It did not take long to catch up to Boston. Elder Stow came in to ride beside her as they pushed into the line in front of Decker and Sukki. Lockhart looked back to be sure Lincoln was far enough away to not hear the conversation well. Hopefully, he would not shout out unwise answers to whatever questions these Berbers asked.
“You have come from Fustat?” the chief Berber asked without introducing himself. He talked like a soldier not interested in small talk. “This is the road to Fustat.”
“We were last in Norway,” Lockhart said. They all still had the fairy weave they wore shaped and colored like the Norwegians and Vikings they lived around for the last ten days, so it was an easy admission. “A land far to the north. We are looking for places where we may trade.” Trade was his one lie, a concession to simplify things.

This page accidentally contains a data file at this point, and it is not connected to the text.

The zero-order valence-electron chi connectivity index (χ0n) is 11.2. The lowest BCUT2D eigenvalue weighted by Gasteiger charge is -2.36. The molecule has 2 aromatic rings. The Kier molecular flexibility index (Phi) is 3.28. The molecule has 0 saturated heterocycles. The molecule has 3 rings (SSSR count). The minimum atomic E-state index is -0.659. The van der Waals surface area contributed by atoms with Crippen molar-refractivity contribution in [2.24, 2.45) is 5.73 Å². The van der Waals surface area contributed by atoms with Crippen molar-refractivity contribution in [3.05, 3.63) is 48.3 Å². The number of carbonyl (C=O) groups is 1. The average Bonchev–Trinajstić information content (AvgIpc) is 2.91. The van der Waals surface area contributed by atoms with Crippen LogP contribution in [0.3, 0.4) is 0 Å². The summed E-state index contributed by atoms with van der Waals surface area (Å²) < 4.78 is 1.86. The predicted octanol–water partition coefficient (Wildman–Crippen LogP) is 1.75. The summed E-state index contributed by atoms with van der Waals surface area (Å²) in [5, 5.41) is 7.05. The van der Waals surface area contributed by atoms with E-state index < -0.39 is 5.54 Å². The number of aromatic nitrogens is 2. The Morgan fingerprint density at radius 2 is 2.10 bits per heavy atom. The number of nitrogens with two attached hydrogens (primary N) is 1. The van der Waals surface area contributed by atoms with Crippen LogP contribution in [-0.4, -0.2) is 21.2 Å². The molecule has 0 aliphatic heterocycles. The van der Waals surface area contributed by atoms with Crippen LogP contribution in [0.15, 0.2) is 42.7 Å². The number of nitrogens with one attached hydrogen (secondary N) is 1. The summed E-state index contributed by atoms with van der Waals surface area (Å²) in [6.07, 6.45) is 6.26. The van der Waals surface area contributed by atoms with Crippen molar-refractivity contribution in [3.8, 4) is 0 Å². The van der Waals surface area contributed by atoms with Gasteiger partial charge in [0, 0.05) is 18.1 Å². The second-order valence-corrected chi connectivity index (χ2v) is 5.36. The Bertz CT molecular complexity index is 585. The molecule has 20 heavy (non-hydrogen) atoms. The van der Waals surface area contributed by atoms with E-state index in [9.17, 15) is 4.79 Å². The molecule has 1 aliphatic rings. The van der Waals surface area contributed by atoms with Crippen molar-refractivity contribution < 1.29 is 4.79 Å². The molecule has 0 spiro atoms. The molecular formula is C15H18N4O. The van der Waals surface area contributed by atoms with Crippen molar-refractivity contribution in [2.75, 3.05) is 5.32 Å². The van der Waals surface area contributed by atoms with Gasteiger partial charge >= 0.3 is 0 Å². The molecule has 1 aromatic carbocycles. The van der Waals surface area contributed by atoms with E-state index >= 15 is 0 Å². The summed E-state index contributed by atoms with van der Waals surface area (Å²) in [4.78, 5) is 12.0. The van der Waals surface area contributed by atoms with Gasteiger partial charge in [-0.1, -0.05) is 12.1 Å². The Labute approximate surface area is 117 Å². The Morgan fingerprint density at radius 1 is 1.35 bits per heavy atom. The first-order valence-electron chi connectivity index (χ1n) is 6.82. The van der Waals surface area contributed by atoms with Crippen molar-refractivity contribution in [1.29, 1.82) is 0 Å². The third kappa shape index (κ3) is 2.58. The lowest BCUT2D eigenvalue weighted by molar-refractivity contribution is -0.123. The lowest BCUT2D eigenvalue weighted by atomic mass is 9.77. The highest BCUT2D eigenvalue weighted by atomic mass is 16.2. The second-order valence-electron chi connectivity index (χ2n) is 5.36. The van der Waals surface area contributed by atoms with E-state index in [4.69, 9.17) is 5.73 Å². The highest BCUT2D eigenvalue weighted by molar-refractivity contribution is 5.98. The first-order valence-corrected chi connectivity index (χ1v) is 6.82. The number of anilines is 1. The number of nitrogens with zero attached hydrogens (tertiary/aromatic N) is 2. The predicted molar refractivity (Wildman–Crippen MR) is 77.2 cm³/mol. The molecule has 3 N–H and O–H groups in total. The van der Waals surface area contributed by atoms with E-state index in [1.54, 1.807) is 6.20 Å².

The Berbers stared at the red and yellow hair in the group and did not doubt they were from a place most never heard of. The Berber chief heard of something. “I have heard of the land of ice and snow where the cold is so strong, even the bears turn white.”
“They have polar bears,” Lockhart said in a friendly manner, not knowing for sure, but he added, “It is normally not that cold.”
“There is a town ahead?” Katie asked.
The chief stared at Katie and her yellow hair. He did not answer her. Instead, he moved up to look at Decker. “You are their slave and guide?” he asked.
“I am their protector,” Decker responded with a scowl and cradled his rifle in his arms. The Berber took a careful look at the weapon, like he tried to figure something out, but he came out with another statement.